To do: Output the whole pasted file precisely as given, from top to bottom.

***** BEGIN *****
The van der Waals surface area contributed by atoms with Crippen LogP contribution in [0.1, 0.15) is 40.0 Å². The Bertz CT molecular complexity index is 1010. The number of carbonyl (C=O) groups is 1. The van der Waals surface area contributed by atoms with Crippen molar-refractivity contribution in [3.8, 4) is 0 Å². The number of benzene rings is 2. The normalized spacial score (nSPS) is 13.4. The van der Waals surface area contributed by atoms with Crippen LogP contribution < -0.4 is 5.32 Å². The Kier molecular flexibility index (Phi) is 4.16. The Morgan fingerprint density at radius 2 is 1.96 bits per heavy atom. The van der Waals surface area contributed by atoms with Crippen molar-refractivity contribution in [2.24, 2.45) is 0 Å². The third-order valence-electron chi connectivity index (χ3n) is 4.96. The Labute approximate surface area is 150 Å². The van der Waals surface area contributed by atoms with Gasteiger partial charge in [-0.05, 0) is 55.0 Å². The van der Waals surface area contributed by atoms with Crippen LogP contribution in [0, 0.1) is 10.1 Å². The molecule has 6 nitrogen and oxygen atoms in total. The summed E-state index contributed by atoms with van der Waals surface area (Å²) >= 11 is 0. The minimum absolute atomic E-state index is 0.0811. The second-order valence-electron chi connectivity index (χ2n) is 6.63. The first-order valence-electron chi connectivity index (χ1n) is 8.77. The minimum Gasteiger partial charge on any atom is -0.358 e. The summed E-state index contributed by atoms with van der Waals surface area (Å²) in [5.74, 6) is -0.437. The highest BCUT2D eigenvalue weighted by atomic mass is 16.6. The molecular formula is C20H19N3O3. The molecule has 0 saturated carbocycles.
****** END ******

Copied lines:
The van der Waals surface area contributed by atoms with Crippen LogP contribution in [0.1, 0.15) is 40.0 Å². The Bertz CT molecular complexity index is 1010. The number of carbonyl (C=O) groups is 1. The van der Waals surface area contributed by atoms with Crippen molar-refractivity contribution in [3.8, 4) is 0 Å². The number of benzene rings is 2. The normalized spacial score (nSPS) is 13.4. The van der Waals surface area contributed by atoms with Crippen LogP contribution < -0.4 is 5.32 Å². The Kier molecular flexibility index (Phi) is 4.16. The Morgan fingerprint density at radius 2 is 1.96 bits per heavy atom. The van der Waals surface area contributed by atoms with Crippen molar-refractivity contribution in [2.24, 2.45) is 0 Å². The third-order valence-electron chi connectivity index (χ3n) is 4.96. The Labute approximate surface area is 150 Å². The van der Waals surface area contributed by atoms with Gasteiger partial charge in [-0.05, 0) is 55.0 Å². The van der Waals surface area contributed by atoms with Crippen LogP contribution in [0, 0.1) is 10.1 Å². The molecule has 6 nitrogen and oxygen atoms in total. The summed E-state index contributed by atoms with van der Waals surface area (Å²) >= 11 is 0. The minimum absolute atomic E-state index is 0.0811. The second-order valence-electron chi connectivity index (χ2n) is 6.63. The first-order valence-electron chi connectivity index (χ1n) is 8.77. The minimum Gasteiger partial charge on any atom is -0.358 e. The summed E-state index contributed by atoms with van der Waals surface area (Å²) in [5.74, 6) is -0.437. The highest BCUT2D eigenvalue weighted by atomic mass is 16.6. The molecular formula is C20H19N3O3. The molecule has 0 saturated carbocycles.